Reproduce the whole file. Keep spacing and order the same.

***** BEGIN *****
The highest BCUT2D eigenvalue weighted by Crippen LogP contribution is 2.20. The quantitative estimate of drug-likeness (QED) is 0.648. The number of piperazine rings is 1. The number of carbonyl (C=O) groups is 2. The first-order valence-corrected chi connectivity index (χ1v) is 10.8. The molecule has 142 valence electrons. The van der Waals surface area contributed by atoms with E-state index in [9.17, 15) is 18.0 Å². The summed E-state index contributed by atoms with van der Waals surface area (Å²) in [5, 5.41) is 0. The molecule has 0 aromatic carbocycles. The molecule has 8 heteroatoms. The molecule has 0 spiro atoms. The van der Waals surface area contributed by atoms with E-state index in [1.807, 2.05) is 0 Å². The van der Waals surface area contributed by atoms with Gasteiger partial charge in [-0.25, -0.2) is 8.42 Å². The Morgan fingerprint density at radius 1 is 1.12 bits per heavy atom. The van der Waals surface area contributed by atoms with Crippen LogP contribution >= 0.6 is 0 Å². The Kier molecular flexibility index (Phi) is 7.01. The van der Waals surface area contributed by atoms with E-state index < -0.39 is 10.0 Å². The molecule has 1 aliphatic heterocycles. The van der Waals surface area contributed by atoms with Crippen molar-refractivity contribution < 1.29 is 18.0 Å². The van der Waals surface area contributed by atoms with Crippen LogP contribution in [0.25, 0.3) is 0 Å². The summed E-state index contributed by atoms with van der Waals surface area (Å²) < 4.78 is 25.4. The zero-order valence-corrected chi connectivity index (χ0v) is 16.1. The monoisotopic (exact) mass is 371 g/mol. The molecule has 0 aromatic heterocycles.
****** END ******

The highest BCUT2D eigenvalue weighted by Crippen LogP contribution is 2.20. The quantitative estimate of drug-likeness (QED) is 0.648. The number of piperazine rings is 1. The number of carbonyl (C=O) groups is 2. The first-order valence-corrected chi connectivity index (χ1v) is 10.8. The molecule has 142 valence electrons. The van der Waals surface area contributed by atoms with E-state index in [9.17, 15) is 18.0 Å². The summed E-state index contributed by atoms with van der Waals surface area (Å²) in [5, 5.41) is 0. The molecule has 0 aromatic carbocycles. The molecule has 8 heteroatoms. The molecule has 0 spiro atoms. The van der Waals surface area contributed by atoms with E-state index in [1.807, 2.05) is 0 Å². The van der Waals surface area contributed by atoms with Gasteiger partial charge in [-0.25, -0.2) is 8.42 Å². The Morgan fingerprint density at radius 1 is 1.12 bits per heavy atom. The van der Waals surface area contributed by atoms with Crippen LogP contribution >= 0.6 is 0 Å². The Kier molecular flexibility index (Phi) is 7.01. The van der Waals surface area contributed by atoms with E-state index < -0.39 is 10.0 Å². The molecule has 1 aliphatic heterocycles. The van der Waals surface area contributed by atoms with Crippen molar-refractivity contribution < 1.29 is 18.0 Å². The van der Waals surface area contributed by atoms with Crippen LogP contribution in [0.25, 0.3) is 0 Å². The summed E-state index contributed by atoms with van der Waals surface area (Å²) < 4.78 is 25.4. The zero-order valence-corrected chi connectivity index (χ0v) is 16.1. The monoisotopic (exact) mass is 371 g/mol. The molecule has 0 aromatic heterocycles.